California briefs | Assemblymember Alex Lee assumes Progressive Caucus chair, local education collaborative gets $18.1M

Assemblymember Alex Lee.

Assemblymember Alex Lee assumes Progressive Caucus chair

SACRAMENTO — Assemblymember Alex Lee has been elected to lead the California Legislative Progressive Caucus when the Legislature reconvenes next year.

On Wednesday, Nov. 1, Lee announced that Progressive Caucus elected him to chair the caucus, succeeding Assemblymember Ash Kalra (D-District 25). Lee previously served as a vice chair.

“It is my honor to chair the Progressive Caucus,” Lee said in a statement. “Progressivism is rooted in the people’s voices, and we work to create a more equal society for all. Ever since I was elected to office, I have been fighting for every Californian’s fundamental needs, whether that be access to affordable homes, universal healthcare, or environmental protections. I am grateful for the opportunity to lead this important caucus, and I look forward to our work as the Legislature reconvenes next year.”

The Progressive Caucus brings together 30 legislators, including Assemblymember Liz Ortega (D-District 20), interested in passing legislation that promotes greater opportunity, security and justice for everyone, as well as supporting inclusive and resilient communities in the state.

Regional education collaborative gets $18.1 million for cradle-to-career programs

SACRAMENTO — A regional education collaborative is getting millions from the state to ensure it is easy for local students to access careers in education, engineering and computing, and health care and biotechnology.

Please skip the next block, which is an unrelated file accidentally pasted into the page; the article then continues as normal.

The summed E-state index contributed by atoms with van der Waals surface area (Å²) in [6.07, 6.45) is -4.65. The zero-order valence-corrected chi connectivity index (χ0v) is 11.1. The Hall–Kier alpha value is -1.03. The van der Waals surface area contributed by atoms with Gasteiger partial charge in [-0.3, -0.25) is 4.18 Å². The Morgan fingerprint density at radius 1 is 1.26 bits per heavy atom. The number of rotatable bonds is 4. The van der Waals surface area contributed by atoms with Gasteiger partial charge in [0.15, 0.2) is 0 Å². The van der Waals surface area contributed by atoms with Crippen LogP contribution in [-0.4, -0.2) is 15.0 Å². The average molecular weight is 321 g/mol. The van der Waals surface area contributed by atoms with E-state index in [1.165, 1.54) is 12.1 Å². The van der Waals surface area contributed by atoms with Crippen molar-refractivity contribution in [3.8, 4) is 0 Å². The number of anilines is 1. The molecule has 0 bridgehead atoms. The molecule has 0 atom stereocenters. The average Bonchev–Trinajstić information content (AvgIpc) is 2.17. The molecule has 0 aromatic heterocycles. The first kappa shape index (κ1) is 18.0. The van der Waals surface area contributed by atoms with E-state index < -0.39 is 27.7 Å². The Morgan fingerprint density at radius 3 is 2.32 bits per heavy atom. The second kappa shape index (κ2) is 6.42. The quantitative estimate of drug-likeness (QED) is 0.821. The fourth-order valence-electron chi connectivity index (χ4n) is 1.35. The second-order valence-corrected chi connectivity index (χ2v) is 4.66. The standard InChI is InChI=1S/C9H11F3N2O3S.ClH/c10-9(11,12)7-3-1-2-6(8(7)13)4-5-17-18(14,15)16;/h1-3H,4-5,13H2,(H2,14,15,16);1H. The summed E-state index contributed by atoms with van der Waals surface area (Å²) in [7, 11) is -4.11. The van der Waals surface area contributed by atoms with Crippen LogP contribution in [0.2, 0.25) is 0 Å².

On Thursday, Oct. 2, Gov. Gavin Newsom announced that the Bay Area K-16 Collaborative, led by the Chabot-Las Positas Community College District, was one of four collaboratives across the state to receive about $18.1 million. The aim of the collaborative is to ensure students in the East Bay, San Francisco, Peninsula and San Jose areas can easily finish their degrees, transfer between schools, get hands-on work experience and take college-level courses early.

“Every Californian should have the freedom to succeed by obtaining real-life skills and fulfilling careers — including those that don’t require college degrees,” Newsom said in a statement. “With today’s investment, California is yet again going further to prepare students and workers for high-paying, long-lasting, and fulfilling careers.”

The regional education collaboratives are intended to address a shifting labor market, including addressing shortages in health care and expanding career opportunities in construction.

State awards Union City Transit $200,000 to expand on-demand service

SACRAMENTO — Union City Transit has received just over $200,000 from the state to expand on-demand bus service in the city.

Last week, Gov. Gavin Newsom announced that Caltrans approved $192 million in California Climate Investment funds for 136 public transportation projects with the aim of cutting pollution and expanding options for affordable transportation. That includes $214,893 to UC Transit for its flea (flexible, local, easy, access) service, which allows residents on the east side of the city to book a ride on weekdays between 4:41 a.m. to 8:40 p.m. at the regular bus fare.

“More clean and affordable transportation is coming to California, cutting pollution and making it easier for folks to get around,” Newsom said in a statement. “These programs are key to our climate goals – building charging stations, getting more EV buses on the roads, and reducing costs for public transit.”

UC Transit intends to use the funds to enable the flea service to cover more areas and extend operating hours. The expansion will overlap with regular bus routes in order for the city to demonstrate that an hourly fixed-route service may not be suitable for today’s public transit users.

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